As a general rule of thumb, the RGB color system should be used only in digital designs. This includes designing websites, imagery and graphics for use on websites and social media.
If you want to use those designs in print, you will have to convert it to the CMYK color system.
Cyan (C), Magenta (M), Yellow (Y), Black (K)
Black, in this case, is referred to as key because it is used in the key plate which is responsible for adding the contrast and the detail for the final image. The CMYK color system is most commonly referred to as the four-color process because it uses four different colors to produce different hues. The black color here is used because the other three colors combined can't produce a fully saturated black.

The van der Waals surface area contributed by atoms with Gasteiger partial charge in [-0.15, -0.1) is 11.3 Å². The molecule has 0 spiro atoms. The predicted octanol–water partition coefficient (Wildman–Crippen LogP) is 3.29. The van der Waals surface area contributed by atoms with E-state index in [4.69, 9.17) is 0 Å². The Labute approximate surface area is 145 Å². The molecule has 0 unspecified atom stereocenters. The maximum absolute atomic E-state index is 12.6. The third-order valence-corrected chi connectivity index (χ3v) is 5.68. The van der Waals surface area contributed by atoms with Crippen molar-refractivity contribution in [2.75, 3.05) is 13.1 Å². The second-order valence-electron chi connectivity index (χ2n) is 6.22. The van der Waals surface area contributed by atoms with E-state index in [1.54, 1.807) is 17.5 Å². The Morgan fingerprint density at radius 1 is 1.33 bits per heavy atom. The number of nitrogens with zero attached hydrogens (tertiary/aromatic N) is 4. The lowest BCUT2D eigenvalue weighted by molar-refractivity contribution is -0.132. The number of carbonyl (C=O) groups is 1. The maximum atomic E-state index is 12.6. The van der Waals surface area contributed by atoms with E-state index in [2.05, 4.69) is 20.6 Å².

Unlike the RGB color system, CMYK is a subtractive color model because the printed ink reduces the light that would normally be reflected. The inks used subtract the brightness from a white background from those four colors.
The CMYK colors are mixed during the printing process which can sometimes cause minor inconsistencies. For that reason, you should always look at the printed proof of a project before going through with the full print run.
CMYK is the recommended color system for any material that will be printed. This includes business cards, brochures, letterheads, and any other business collateral.
Converting an RGB image into CMYK creates a color separation. Many professional printers or publishers require that images for print must be converted to CMYK. This is because the RGB color spectrum (displays) is much more wide then the CMYK spectrum (ink) and during conversion from RGB to CMYK, the appearance of certain colors may look different.